DECCAN PAPER MILLS CO. V. REGENCY MAHAVIR PROPERTIES & ORS
Deccan Paper Mills Co. Ltd. v. Regency Mahavir Properties, (2021) 4 SCC 786
Whether disputes involving allegations of fraud in the execution of agreement can be arbitrated?
Whether proceedings under Section 31 of the Specific Relief Act, 1963 would be treated as proceedings in personam or proceedings in rem?
Section 31 of the Specific Relief Act 1963 states when a cancellation may be ordered;
a) Any person against whom a written instrument is void or voidable, and who has reasonable apprehension that such instrument, if left outstanding may cause him serious injury, may sue to have it adjudged void or voidable; and the court may, in its discretion, so adjudge it and order it to be delivered up and cancelled.
b) If the instrument has been registered under the Indian Registration Act, 1908 (16 of 1908), the court shall also send a copy of its decree to the officer in whose office the instrument has been so registered; and such officer shall note on the copy of the instrument contained in his books the fact of its cancellation.
Deccan Paper Mills Co. Ltd. (“Deccan”) and Ashray Premises Pvt. Ltd. (“Ashray”) entered into an agreement on July 22, 2004, to develop a portion of land owned by Deccan. The parties agreed that Deccan would not object if Ashray assigned or delegated the rights or the Power of Attorney/writings executed in furtherance of the Agreement to any other person, firm, or party at any time during the Agreement’s continuation, without violating the T&Cs of the Agreement.
As a result, Ashray entered into a partnership agreement with Regency Mahavir Properties (“Regency”). Ashray delegated the Agreement’s execution to Regency. The Regency Agreement had an arbitration clause, despite the Agreement not having one. A deed of confirmation then confirmed the Regency Agreement. The Deccan Directors agreed to this assignment based on assurances given by Mr. Atul Chordia, who had orchestrated the entire transaction fraudulently. Mr. Atul Chordia chose to retire on May 30 2006, shortly after Ashray assigned development work to Regency and before he fraudulently signed the Deed as an authorised partner of Regency.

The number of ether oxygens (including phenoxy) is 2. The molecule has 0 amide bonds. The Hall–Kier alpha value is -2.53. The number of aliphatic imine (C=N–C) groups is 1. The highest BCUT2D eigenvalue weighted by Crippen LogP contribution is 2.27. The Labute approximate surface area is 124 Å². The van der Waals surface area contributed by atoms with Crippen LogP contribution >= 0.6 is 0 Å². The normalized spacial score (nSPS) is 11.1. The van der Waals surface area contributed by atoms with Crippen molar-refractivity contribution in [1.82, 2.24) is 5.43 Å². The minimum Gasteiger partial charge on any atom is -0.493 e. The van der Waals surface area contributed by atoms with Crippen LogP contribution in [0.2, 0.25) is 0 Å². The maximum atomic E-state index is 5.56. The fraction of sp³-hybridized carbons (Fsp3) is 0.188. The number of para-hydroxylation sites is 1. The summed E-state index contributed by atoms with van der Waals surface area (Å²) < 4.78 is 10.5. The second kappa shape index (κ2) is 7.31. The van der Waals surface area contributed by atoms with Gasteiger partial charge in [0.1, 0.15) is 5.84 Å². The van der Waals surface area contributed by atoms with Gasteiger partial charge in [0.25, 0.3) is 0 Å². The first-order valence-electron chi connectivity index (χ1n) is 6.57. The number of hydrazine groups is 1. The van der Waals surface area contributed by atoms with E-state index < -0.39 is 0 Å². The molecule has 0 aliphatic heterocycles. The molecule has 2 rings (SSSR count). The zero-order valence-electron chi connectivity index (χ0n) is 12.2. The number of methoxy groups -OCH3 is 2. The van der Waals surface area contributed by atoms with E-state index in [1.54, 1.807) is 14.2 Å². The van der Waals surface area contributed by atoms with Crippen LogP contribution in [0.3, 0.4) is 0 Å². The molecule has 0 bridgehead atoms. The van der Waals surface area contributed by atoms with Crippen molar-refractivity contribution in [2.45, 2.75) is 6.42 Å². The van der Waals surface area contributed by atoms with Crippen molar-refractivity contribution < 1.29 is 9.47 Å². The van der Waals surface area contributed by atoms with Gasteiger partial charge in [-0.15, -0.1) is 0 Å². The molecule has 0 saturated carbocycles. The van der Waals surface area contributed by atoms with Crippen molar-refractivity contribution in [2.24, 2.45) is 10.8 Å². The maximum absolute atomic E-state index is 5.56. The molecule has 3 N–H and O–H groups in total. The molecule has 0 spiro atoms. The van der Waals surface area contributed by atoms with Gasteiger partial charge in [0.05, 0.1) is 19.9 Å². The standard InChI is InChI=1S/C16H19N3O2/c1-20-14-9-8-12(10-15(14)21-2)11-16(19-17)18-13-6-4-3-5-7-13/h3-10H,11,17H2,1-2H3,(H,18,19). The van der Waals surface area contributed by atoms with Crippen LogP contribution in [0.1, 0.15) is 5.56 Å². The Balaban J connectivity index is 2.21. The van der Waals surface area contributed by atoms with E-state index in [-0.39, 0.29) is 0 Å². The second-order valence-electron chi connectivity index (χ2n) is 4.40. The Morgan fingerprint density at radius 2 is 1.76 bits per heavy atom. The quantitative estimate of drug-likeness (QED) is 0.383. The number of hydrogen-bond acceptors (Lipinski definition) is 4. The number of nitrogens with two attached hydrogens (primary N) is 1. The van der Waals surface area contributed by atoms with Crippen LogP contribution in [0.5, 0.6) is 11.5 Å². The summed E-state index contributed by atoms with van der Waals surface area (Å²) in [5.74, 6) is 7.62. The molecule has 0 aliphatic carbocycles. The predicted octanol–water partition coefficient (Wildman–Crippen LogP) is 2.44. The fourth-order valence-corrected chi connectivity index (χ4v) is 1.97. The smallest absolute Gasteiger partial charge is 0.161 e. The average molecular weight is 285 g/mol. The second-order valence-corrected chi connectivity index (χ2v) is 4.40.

Deccan informed Ashray that the Regency Agreement and Deed are not binding upon it and filed a suit for declaration praying,among other things, for a declaration that the Regency Agreement and Deed are illegal, null, void and not binding upon Deccan and for cancellation of the Agreement, Regency Agreement as well as the Deed. Soon after, Regency applied under Section 8 of the Arbitration and Conciliation Act, 1996 seeking arbitration of the dispute, which was granted. Deccan filed a writ petition in the High Court of Bombay, which was dismissed. The matter was then appealed before the Supreme Court.
The Supreme court held that “a person” referred to in Section 31 of Specific Assistance Act 1963 does not include third parties but are limited to the written statement or any other instrument that may possibly bind a third party.
The Court also relied on the Avitel case and held that because a transaction has criminal overtones does not make it non-arbitrable. The Court additionally explained that when an unregistered instrument is dropped, an activity brought under Area 31(1) of the Particular Alleviation Act can’t be supposed to be in personam. At the point when an enlisted instrument is dropped, being in rem can’t be said.
It was likewise expressed that the factum of enrollment of what is generally a confidential record between parties presents no higher legitimate status on the report because of its enlistment. The High Court likewise checked out at various choices. It reached the determination that a judgment passed under Segment 31 of the Particular Help Act ties the gatherings to the suit, as opposed to each and every individual who has a case to the property.